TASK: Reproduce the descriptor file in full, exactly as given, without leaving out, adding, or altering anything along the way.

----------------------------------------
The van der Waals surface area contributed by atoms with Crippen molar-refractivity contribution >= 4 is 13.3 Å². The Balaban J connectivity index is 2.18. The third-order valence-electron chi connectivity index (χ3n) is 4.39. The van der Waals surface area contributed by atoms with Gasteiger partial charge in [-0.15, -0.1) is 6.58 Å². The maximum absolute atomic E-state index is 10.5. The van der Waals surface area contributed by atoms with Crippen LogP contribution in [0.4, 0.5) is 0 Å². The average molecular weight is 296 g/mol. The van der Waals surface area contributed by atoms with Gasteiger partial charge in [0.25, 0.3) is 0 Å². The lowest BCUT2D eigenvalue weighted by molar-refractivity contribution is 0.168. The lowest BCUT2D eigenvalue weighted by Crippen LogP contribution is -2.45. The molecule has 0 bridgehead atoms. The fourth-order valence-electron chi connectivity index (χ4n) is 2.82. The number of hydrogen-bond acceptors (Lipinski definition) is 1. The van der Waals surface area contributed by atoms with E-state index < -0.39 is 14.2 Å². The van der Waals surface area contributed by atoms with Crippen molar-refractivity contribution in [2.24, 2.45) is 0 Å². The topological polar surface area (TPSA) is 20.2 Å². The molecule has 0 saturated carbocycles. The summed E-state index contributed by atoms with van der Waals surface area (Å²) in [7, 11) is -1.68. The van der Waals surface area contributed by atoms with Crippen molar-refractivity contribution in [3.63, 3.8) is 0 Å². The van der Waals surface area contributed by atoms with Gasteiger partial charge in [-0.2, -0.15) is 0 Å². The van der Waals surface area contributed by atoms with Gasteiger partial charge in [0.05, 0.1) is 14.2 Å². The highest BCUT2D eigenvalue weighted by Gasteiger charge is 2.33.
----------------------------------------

The van der Waals surface area contributed by atoms with Crippen molar-refractivity contribution >= 4 is 13.3 Å². The Balaban J connectivity index is 2.18. The third-order valence-electron chi connectivity index (χ3n) is 4.39. The van der Waals surface area contributed by atoms with Gasteiger partial charge in [-0.15, -0.1) is 6.58 Å². The maximum absolute atomic E-state index is 10.5. The van der Waals surface area contributed by atoms with Crippen LogP contribution in [0.4, 0.5) is 0 Å². The average molecular weight is 296 g/mol. The van der Waals surface area contributed by atoms with Gasteiger partial charge in [0.25, 0.3) is 0 Å². The lowest BCUT2D eigenvalue weighted by molar-refractivity contribution is 0.168. The lowest BCUT2D eigenvalue weighted by Crippen LogP contribution is -2.45. The molecule has 0 bridgehead atoms. The fourth-order valence-electron chi connectivity index (χ4n) is 2.82. The number of hydrogen-bond acceptors (Lipinski definition) is 1. The van der Waals surface area contributed by atoms with E-state index < -0.39 is 14.2 Å². The van der Waals surface area contributed by atoms with Crippen molar-refractivity contribution in [2.24, 2.45) is 0 Å². The topological polar surface area (TPSA) is 20.2 Å². The molecule has 0 saturated carbocycles. The summed E-state index contributed by atoms with van der Waals surface area (Å²) in [7, 11) is -1.68. The van der Waals surface area contributed by atoms with Crippen molar-refractivity contribution in [3.63, 3.8) is 0 Å². The van der Waals surface area contributed by atoms with Gasteiger partial charge in [-0.2, -0.15) is 0 Å². The van der Waals surface area contributed by atoms with Gasteiger partial charge in [0.05, 0.1) is 14.2 Å². The highest BCUT2D eigenvalue weighted by Gasteiger charge is 2.33.